What ultimately arises in the final act is a vindictive battle of raging jealousies and contorted love affairs. Heathcliff begins to court the sympathetic younger sister Isabelle Linton (Geraldine Fitzgerald) which immediately receives the ire of not only her older brother but Cathy as well. She and her future sister-in-law have at it and yet soon Cathy is taken by illness because though she’s too proud to admit it, truthfully she still desires Heathcliff.

The most piercing love stories are those that are unrequited or worst yet lost out on based on the passage of time and changing circumstances. Where regrets and misfortunes pool up in such a way crippling what could have been so joyous. It speaks to a human desire for abiding, even eternal, romantic contentment. Heathcliff rashly prays to be haunted by her — for the ghost of her to torment him — because he cannot live without his soul. That is, Cathy.

What’s more, he is all but granted the wish that never seemed attainable in life, provided by a near transfiguration of the ethereal and the eternal. It’s a deeply powerful and moving apotheosis but upon closer observation, it also bears the responsibility in creating myths around romantic love. Because even in this modern age inundated by themes and testimonies of passion we cling to the idea that love is an eternal force when evoked and instigated between two people.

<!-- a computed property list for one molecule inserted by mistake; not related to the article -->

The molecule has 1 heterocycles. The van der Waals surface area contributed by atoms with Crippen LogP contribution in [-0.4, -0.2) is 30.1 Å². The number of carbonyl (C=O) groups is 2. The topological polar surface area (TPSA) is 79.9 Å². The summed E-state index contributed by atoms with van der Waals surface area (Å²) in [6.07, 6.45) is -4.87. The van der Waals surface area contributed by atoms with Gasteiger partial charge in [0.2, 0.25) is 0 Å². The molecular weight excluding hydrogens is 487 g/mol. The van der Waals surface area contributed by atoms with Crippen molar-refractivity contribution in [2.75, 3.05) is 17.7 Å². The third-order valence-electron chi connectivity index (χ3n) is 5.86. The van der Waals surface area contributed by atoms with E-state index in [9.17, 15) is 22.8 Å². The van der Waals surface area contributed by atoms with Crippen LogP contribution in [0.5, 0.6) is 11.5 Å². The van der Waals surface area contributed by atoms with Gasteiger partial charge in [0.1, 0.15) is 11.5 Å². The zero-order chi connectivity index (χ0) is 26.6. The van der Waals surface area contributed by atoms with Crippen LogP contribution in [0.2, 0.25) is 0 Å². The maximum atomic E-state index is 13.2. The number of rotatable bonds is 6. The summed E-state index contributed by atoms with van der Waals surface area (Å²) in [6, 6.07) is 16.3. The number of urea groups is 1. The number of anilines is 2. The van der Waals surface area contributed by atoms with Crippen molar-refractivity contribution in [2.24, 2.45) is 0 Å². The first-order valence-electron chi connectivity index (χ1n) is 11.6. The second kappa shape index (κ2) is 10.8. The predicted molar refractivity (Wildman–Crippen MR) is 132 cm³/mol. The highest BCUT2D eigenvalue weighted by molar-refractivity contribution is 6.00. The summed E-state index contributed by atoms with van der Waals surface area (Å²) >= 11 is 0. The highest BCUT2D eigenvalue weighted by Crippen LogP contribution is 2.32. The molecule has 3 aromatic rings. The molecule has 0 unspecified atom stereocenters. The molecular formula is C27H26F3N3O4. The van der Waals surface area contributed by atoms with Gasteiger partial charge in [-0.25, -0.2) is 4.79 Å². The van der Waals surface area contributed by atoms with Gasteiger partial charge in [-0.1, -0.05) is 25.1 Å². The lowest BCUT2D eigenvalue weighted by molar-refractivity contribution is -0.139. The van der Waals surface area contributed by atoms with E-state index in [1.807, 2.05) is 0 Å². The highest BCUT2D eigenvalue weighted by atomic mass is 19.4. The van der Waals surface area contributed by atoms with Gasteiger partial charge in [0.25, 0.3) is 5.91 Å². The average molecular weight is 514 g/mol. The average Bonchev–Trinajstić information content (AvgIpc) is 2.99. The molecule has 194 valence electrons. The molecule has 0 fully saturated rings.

However, it’s only a half-truth because even as we look at the narrative of Wuthering Heights the messiness and the heartbreak that’s found all the way throughout the story, such final departures do not fit the origins of the story. They cannot line up in the real world either and it is true this is a picture that relies on the outskirts of the imagination and the hinterlands existing on the edges of the moors and the frames of the film itself. This is where love is able to survive in this almost unknowable, illusory world where it is not bounded by the ephemeral things we know to be true.